Mini Split heat pump - best description

Hi everyone , this is most likely easier than I am making it out BUT what would be the best way to write up the damaged fins to a client for adequate understanding, without too much overwording.


“The heat pump compressor fins are damaged which can restrict the warm/cool airflow to and from the compressor. Would recommend further evaluation by a licensed HVAC technician as to repair or replacement if warranted.”


brilliant, thanks Thomas.

I had something very similar written but wasnt sure if it was enough to satisfy.

maybe you can offer your input on this as well

thanks @tglaze

Sorry Thomas, but IMO, that description is incorrect and could be a gateway to trouble!

“The condensor tubing fins on the AC Condensing Unit are damaged…”


Well, the “fins” part was there! :slight_smile:

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Left for the HVAC technician to decide is it not? We see, we observe and call for for further evaluation. The only trouble I see is Uncle Bob saying “that’s fine, no problem”… and then it is. But not on my end. If any client paid extra to have an HVAC tech come out and say, based on those pictures, that I was totally off base on my recommendation of further evaluation, I’ll be glad to pay for that HVAC inspect.

Old thread…

He’s referring to this, Thomas. :slight_smile:

Well, it’s difficult to explain to most clients, although I try to in simple terms, the difference between heat pumps and solely AC compressor units and their internal structure. Either way, damage fins (and or tubes) to either component should be set up for further evaluation. Disagree?

Observation: HVAC.
1: Ductless mini-split air source heat pump. A: List MN & SN
2: Condenser Cabinet not secured to the base.
3: Copper tube and heat exchanger assembly not vertically aligned in the metal cabinet. Suspect: High impact damage.
4: Damaged heat exchanger fins.
Recommend: Further review, analyses and repairs by a licensed HVAC contractor.

Hope that helps.


Rereading your post, I see I should have stated “tubing” . Still don’t think it’s going cause me any trouble :wink: :wink:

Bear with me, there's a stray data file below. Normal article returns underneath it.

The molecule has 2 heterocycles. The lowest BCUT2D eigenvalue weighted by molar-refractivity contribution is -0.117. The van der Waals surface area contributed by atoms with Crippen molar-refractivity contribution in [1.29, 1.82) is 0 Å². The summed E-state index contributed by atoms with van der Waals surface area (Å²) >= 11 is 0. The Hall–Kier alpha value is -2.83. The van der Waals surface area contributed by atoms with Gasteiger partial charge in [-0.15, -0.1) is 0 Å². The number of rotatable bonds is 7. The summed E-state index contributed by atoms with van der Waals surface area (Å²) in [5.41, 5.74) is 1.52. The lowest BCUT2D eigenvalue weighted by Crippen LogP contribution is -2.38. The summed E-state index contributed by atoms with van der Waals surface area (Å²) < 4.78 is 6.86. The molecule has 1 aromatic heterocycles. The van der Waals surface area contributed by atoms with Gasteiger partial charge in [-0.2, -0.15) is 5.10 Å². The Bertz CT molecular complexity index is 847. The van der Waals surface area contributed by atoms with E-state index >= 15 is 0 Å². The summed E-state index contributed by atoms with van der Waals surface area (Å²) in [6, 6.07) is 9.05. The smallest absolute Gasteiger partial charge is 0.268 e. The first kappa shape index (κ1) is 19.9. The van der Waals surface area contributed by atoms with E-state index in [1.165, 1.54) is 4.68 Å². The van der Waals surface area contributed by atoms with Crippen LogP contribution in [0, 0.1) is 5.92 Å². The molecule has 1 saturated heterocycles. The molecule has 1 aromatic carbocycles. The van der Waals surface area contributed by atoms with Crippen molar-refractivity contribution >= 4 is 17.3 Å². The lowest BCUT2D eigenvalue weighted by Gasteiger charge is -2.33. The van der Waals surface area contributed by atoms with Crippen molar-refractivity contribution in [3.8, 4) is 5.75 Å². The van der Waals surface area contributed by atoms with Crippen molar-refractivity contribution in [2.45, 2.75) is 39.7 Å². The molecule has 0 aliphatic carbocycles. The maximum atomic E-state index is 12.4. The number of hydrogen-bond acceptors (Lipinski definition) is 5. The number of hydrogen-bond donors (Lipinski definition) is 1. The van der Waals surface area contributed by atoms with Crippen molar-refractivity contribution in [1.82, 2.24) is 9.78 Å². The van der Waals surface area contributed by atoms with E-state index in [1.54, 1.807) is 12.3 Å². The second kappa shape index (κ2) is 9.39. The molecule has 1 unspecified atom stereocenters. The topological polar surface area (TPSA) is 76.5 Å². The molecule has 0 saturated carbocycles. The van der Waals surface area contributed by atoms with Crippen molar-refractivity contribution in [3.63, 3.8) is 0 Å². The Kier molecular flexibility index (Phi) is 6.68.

Probably not! :slight_smile:


Thanks Robert , well observed and noted :ok_hand:t2::blush: much appreciated to everyone for their input and responses.


No, no, no!
The problem is the word “Compressor”.
The compressor does not have ‘fins’.
The ‘tubes with fins’ are known as the “Condensor”, aka. ‘The Condensing Unit’.
A client will NEVER understand what you are talking about if you use incorrect terms for the components. Hell, Many HVAC techs won’t either!! (Good example why tradesmen say that inspectors don’t know what the hell we’re talkin’ about)!


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The condenser appears to be suffering from deferred maintenance. Fins were bent. This can reduce efficiency or can be detrimental to the compressor. Recommend cleaning and straightening of fins, as needed.

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My pleasure, Evan.

‘Take your time’… looking at components. Mr. Cyr explained, “consider how something is made.”

‘Less is more.’ Simple straightforward narratives. List up to 4 and move along.

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It’s not technically a condenser, that would be on straight AC. Since this is a heat-pump, the outdoor unit is an “outdoor coil” or just “outdoor unit” :slight_smile: because it acts as either the condenser or evaporator of the system depending on the operating mode (cooling/heating). When HVAC guy shows up, he’ll respect you more :wink:


Regardless… it’s a hell of a lot closer to, and technically is (even if only part-time), a condenser than it is a compressor!

I’ll let Junior sort it out :smiley: